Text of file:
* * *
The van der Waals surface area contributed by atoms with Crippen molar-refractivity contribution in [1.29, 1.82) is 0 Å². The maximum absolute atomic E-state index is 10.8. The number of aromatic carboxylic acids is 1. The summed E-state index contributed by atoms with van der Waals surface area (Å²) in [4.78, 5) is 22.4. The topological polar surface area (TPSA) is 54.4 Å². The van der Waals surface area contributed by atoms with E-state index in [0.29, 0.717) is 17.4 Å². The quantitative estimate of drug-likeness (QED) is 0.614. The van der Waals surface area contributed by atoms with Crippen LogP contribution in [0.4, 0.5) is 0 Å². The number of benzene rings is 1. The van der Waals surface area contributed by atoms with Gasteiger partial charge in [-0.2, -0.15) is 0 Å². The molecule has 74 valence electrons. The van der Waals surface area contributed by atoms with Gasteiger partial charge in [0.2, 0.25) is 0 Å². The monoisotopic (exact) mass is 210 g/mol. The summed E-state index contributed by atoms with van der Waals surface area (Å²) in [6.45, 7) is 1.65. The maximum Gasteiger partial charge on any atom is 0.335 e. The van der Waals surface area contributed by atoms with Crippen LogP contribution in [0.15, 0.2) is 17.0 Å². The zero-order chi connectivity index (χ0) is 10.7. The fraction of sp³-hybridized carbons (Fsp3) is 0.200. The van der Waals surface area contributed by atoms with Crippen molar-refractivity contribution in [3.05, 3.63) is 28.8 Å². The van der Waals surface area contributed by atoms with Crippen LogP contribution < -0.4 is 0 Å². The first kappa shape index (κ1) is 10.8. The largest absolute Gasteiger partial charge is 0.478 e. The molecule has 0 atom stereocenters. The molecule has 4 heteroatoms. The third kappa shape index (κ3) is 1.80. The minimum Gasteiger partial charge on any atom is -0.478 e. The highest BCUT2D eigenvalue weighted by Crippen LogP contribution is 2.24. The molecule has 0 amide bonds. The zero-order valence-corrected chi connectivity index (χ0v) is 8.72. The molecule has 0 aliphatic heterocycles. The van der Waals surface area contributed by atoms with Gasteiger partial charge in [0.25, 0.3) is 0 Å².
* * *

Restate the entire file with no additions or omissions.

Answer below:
The van der Waals surface area contributed by atoms with Crippen molar-refractivity contribution in [1.29, 1.82) is 0 Å². The maximum absolute atomic E-state index is 10.8. The number of aromatic carboxylic acids is 1. The summed E-state index contributed by atoms with van der Waals surface area (Å²) in [4.78, 5) is 22.4. The topological polar surface area (TPSA) is 54.4 Å². The van der Waals surface area contributed by atoms with E-state index in [0.29, 0.717) is 17.4 Å². The quantitative estimate of drug-likeness (QED) is 0.614. The van der Waals surface area contributed by atoms with Crippen LogP contribution in [0.4, 0.5) is 0 Å². The number of benzene rings is 1. The van der Waals surface area contributed by atoms with Gasteiger partial charge in [-0.2, -0.15) is 0 Å². The molecule has 74 valence electrons. The van der Waals surface area contributed by atoms with Gasteiger partial charge in [0.2, 0.25) is 0 Å². The monoisotopic (exact) mass is 210 g/mol. The summed E-state index contributed by atoms with van der Waals surface area (Å²) in [6.45, 7) is 1.65. The maximum Gasteiger partial charge on any atom is 0.335 e. The van der Waals surface area contributed by atoms with Crippen LogP contribution in [0.15, 0.2) is 17.0 Å². The zero-order chi connectivity index (χ0) is 10.7. The fraction of sp³-hybridized carbons (Fsp3) is 0.200. The van der Waals surface area contributed by atoms with Crippen molar-refractivity contribution in [3.05, 3.63) is 28.8 Å². The van der Waals surface area contributed by atoms with Crippen LogP contribution < -0.4 is 0 Å². The first kappa shape index (κ1) is 10.8. The largest absolute Gasteiger partial charge is 0.478 e. The molecule has 0 atom stereocenters. The molecule has 4 heteroatoms. The third kappa shape index (κ3) is 1.80. The minimum Gasteiger partial charge on any atom is -0.478 e. The highest BCUT2D eigenvalue weighted by Crippen LogP contribution is 2.24. The molecule has 0 amide bonds. The zero-order valence-corrected chi connectivity index (χ0v) is 8.72. The molecule has 0 aliphatic heterocycles. The van der Waals surface area contributed by atoms with Gasteiger partial charge in [0.25, 0.3) is 0 Å².